Follow the brown signs
This week has been full of weddings and funerals for me, quite literally FULL. I’ve attended 3 weddings and 1 funeral in 3 different countries in the space of 7 days. I feel (but hopefully don’t look very much like) Hugh Grant. These life and death celebrations have taken me far and wide and (you know me) of course I’ve been screeching to dangerous halts in the road to take pictures of the brown signs I see.
So last Saturday it all started in Herefordshire in the intriguingly named little village of Much Marcle for my friend Lisa’s wedding. Much Marcle was mentioned in the Doomsday Book and is full of history and aching with quaintness, but to be honest I didn’t get to see much of it because I was mainly playing croquet and watching my friends get married (sometimes you have to stop being obsessed with brown signs to do normal things, I’m told). The day after though on the way back to London for work (God I really need to give that shit up) I happened upon this sign.
As Herefordshire is well known for it’s cider and perry (like cider but made with pears) I was hoping I’d see one of these cider farm brown signs 1) because they’re not very common and 2) the actual cider-cup-with-apple symbol only started appearing on signs in 2004, so it’s one of the new additions to the Brown Sign Game. I didn’t have time to visit Oliver’s Cider but am reliably informed by their website that they produce award winning cider and perry “crafted in small batches using fresh (mostly hand picked) unsprayed fruit with minimal intervention, distinctively presented, respecting the great heritage and traditions of the past but with an eye to innovating for the future”. I’m a big fan.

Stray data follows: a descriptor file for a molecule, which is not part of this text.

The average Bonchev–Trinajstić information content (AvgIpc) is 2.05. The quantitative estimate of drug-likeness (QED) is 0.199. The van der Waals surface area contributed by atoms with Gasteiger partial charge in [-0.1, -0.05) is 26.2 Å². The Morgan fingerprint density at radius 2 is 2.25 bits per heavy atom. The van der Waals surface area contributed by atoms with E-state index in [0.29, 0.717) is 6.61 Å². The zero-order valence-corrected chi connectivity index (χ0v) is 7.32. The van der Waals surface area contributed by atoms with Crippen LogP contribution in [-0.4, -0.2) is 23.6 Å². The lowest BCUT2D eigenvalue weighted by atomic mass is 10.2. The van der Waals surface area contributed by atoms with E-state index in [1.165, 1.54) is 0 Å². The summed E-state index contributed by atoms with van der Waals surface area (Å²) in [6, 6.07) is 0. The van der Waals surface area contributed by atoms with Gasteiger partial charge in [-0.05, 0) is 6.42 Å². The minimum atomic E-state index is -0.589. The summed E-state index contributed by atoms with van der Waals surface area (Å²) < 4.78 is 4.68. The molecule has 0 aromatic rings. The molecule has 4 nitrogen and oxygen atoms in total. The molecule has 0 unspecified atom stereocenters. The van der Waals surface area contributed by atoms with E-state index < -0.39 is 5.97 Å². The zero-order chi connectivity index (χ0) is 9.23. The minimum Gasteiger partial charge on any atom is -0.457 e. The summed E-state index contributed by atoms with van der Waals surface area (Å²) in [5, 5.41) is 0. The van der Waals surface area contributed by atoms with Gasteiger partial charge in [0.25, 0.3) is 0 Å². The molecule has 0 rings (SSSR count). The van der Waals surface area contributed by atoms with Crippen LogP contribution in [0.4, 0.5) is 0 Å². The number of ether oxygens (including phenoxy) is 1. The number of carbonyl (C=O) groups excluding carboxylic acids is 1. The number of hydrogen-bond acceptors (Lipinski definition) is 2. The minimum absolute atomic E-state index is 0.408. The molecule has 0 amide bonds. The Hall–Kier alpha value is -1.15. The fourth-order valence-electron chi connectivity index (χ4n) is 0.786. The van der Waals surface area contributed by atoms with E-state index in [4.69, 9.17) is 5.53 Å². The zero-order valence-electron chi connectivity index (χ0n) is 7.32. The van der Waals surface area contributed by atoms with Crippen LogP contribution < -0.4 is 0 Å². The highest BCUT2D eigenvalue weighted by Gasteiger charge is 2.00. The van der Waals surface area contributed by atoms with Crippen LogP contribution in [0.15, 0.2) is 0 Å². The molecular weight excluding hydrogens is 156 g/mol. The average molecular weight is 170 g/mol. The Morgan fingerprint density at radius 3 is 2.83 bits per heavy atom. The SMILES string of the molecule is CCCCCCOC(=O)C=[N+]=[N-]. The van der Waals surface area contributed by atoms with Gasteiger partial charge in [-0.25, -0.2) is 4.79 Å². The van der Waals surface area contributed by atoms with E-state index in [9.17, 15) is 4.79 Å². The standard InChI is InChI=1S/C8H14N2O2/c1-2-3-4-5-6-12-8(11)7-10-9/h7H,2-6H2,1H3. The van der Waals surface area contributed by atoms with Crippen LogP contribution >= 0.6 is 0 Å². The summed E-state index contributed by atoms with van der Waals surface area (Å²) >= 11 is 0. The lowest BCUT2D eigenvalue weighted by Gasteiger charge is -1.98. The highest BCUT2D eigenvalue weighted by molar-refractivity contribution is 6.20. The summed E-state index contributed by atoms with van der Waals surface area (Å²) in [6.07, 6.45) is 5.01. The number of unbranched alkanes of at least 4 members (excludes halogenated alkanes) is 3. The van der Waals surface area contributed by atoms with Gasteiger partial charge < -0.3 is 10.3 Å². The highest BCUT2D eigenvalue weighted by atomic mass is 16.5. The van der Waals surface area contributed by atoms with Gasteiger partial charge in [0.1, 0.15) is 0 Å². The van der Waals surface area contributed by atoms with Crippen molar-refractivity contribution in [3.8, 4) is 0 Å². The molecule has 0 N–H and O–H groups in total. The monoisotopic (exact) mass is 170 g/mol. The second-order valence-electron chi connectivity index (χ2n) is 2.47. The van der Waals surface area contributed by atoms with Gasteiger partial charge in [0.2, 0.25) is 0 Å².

The next brown sign was a unique one (WOOO WOOOOHHHHH!) and looked like a large bee hive, the text said “bee shelter“. Of course I was immediately interested and had to turn off the road and discover it. It turned out to be a free standing ornate stone structure built in the 1850s to house bees and straw for the bees to live in and was a the predecessor to the modern bee hive. These old time bee shelters are technically called “bee boles” and used to be common all over Britain, especially in country house estates, especially before the widely
available commodity we take so much for granted, sugar. Now of course, as with so many redundant pieces of our agricultural and industrial heritage, most have been abandoned or destroyed. This bee bole though was “rediscovered” in the 1950s quietly sitting in the local police station garden by the International Bee Research Association and was immediately listed. Finally, after much movement and restoration the bee shelter rests in peace in the Hartpury churchyard for visitors to enjoy and appreciate. Pretty impressive huh? I think so.